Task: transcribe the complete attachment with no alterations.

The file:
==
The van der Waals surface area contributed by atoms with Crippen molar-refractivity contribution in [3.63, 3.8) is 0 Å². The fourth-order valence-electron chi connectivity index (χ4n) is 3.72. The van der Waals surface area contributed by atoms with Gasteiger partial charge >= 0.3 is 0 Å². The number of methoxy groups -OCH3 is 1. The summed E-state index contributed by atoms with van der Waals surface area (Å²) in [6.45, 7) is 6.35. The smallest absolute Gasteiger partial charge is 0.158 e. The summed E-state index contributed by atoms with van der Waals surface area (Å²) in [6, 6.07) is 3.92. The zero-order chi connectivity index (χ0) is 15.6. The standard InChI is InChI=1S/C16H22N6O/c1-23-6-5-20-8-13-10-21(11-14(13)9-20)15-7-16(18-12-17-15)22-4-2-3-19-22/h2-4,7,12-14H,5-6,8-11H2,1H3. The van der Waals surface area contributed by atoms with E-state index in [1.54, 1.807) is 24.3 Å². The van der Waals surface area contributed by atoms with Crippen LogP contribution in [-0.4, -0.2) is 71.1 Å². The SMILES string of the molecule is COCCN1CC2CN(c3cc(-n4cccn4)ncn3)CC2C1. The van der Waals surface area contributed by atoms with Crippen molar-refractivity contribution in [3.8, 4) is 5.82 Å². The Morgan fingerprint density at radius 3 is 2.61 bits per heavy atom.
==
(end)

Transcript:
The van der Waals surface area contributed by atoms with Crippen molar-refractivity contribution in [3.63, 3.8) is 0 Å². The fourth-order valence-electron chi connectivity index (χ4n) is 3.72. The van der Waals surface area contributed by atoms with Gasteiger partial charge >= 0.3 is 0 Å². The number of methoxy groups -OCH3 is 1. The summed E-state index contributed by atoms with van der Waals surface area (Å²) in [6.45, 7) is 6.35. The smallest absolute Gasteiger partial charge is 0.158 e. The summed E-state index contributed by atoms with van der Waals surface area (Å²) in [6, 6.07) is 3.92. The zero-order chi connectivity index (χ0) is 15.6. The standard InChI is InChI=1S/C16H22N6O/c1-23-6-5-20-8-13-10-21(11-14(13)9-20)15-7-16(18-12-17-15)22-4-2-3-19-22/h2-4,7,12-14H,5-6,8-11H2,1H3. The van der Waals surface area contributed by atoms with E-state index in [1.54, 1.807) is 24.3 Å². The van der Waals surface area contributed by atoms with Crippen LogP contribution in [-0.4, -0.2) is 71.1 Å². The SMILES string of the molecule is COCCN1CC2CN(c3cc(-n4cccn4)ncn3)CC2C1. The van der Waals surface area contributed by atoms with Crippen molar-refractivity contribution in [3.8, 4) is 5.82 Å². The Morgan fingerprint density at radius 3 is 2.61 bits per heavy atom.